In the months since then, Martinez has directed group rehearsals about once a week. Some students stopped by rehearsal once or twice, then dropped out in favor of other commitments. But word of mouth spread, and friends of friends started to show up. Some were even willing to sing, dance, act, and play music.

Social justice theater is the only kind of theater Martinez wants to do. “It’s great to learn about the music and the dance,” she said, “but I’m very focused on developing relationships among the cast. I really want them to connect and talk about these themes, so that they can work at resolving conflict later in life.”

It is only through colonization that people of color learned to divide themselves, she added. “So part of this show is talking about that, and using the arts to break down barriers. But the thing that unites us is our African heritage.”

That’s a weighty message for one show to carry. Martinez shrugs. “I try to take it one day at a time.”

On a break, the teenagers sat in the hallway for a few minutes, relaxing and chatting.

Viseth Loeung-Coleman, 14, lives in Amherst and just finished eighth grade at PVPA. He got involved with Entrelazando Raíces through his parents, who know Ingrid Askew. He is the lead drummer in the show, and although he said he is excited about the project, he is finding the drumming harder than expected.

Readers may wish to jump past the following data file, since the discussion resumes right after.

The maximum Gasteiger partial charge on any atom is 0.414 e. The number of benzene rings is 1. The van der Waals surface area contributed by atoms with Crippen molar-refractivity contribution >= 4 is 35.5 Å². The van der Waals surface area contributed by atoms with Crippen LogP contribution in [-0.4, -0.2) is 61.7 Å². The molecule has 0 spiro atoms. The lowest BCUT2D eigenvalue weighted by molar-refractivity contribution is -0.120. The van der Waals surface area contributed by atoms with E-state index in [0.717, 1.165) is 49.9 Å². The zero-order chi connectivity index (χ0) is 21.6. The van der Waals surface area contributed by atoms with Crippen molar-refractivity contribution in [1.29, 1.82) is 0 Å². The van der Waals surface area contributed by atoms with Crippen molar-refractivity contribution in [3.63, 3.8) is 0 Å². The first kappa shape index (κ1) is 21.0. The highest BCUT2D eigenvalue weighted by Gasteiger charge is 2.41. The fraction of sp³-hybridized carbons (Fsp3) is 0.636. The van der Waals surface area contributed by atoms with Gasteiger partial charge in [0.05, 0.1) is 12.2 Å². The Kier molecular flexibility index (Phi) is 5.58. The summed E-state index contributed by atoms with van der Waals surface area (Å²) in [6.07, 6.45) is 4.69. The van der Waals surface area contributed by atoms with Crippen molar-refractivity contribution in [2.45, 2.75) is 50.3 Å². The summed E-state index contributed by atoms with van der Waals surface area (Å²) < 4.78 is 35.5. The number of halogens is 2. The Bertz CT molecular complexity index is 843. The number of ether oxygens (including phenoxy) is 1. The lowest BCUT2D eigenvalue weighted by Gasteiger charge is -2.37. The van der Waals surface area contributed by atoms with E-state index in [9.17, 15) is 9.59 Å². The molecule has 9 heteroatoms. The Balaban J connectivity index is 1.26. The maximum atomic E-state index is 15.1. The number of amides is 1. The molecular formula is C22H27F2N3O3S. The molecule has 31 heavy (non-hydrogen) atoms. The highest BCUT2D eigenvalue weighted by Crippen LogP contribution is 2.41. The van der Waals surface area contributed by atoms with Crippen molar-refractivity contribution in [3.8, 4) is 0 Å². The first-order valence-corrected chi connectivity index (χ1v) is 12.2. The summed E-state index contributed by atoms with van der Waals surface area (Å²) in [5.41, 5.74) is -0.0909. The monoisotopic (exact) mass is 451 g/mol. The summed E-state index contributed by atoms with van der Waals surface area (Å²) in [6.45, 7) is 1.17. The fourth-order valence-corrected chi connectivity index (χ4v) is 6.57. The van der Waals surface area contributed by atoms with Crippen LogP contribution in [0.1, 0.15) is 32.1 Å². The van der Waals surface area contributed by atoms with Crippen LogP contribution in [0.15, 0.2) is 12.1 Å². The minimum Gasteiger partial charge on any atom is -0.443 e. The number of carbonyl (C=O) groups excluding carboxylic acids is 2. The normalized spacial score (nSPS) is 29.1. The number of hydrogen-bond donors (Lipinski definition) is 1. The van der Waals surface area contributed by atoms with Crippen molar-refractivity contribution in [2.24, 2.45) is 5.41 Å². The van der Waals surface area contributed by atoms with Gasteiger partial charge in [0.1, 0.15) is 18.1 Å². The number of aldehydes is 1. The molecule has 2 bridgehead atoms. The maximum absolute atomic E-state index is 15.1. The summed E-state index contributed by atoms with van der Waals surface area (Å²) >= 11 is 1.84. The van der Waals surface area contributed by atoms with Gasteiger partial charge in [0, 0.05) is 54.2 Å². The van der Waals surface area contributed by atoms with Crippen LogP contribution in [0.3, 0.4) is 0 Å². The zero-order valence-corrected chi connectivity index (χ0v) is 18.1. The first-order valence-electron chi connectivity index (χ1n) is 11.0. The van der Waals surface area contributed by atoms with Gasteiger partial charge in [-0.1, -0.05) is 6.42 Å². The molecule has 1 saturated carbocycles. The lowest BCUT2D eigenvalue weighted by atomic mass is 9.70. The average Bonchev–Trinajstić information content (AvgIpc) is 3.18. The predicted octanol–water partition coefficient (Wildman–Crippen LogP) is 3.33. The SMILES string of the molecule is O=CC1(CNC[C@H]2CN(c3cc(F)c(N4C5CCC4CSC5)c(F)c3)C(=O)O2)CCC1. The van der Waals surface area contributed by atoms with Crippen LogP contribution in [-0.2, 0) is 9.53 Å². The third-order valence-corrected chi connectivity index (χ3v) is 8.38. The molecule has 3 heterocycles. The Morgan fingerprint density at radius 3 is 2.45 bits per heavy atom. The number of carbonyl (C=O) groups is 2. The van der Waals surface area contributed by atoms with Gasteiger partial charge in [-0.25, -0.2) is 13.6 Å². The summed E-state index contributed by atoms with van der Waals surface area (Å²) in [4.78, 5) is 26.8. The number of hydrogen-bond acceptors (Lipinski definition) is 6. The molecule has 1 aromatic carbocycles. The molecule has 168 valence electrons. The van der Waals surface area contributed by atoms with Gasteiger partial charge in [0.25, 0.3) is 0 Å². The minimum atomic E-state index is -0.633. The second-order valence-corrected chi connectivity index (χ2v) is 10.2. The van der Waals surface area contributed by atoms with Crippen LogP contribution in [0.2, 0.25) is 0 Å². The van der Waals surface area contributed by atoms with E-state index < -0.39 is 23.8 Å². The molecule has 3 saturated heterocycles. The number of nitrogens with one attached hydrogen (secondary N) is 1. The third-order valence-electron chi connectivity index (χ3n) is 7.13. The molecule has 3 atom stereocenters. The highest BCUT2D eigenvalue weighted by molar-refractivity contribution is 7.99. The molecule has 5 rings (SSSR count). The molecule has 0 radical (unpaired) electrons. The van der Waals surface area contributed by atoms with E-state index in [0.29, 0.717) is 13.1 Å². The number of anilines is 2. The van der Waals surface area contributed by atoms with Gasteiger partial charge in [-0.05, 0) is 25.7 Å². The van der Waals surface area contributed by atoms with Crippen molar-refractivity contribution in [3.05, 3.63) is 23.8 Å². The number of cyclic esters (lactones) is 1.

“It’s unpredictable,” he said, referring to the fact that in Bomba, percussionists follow the rhythm of the dancer’s body, rather than the other way round. “It’s hard to predict someone else’s movements. At least for me. I can’t do it yet.”

Being here, he said, has helped to open his eyes to racial dynamics. “Being black, you have a different awareness of your surroundings. I think it’s a subconscious fear of white supremacy,” he said. “I’ve felt it at times, but I hadn’t talked about it very much before joining the program.”

Viseth also plays the saxophone. “Because it’s shaped like a ‘J,’ and the ‘J’ stands for justice.” He is hoping that music continues to play a big role in shaping the show when rehearsals start up again in the fall.

Every performer has done some writing for this show, mainly in the form of personal essays.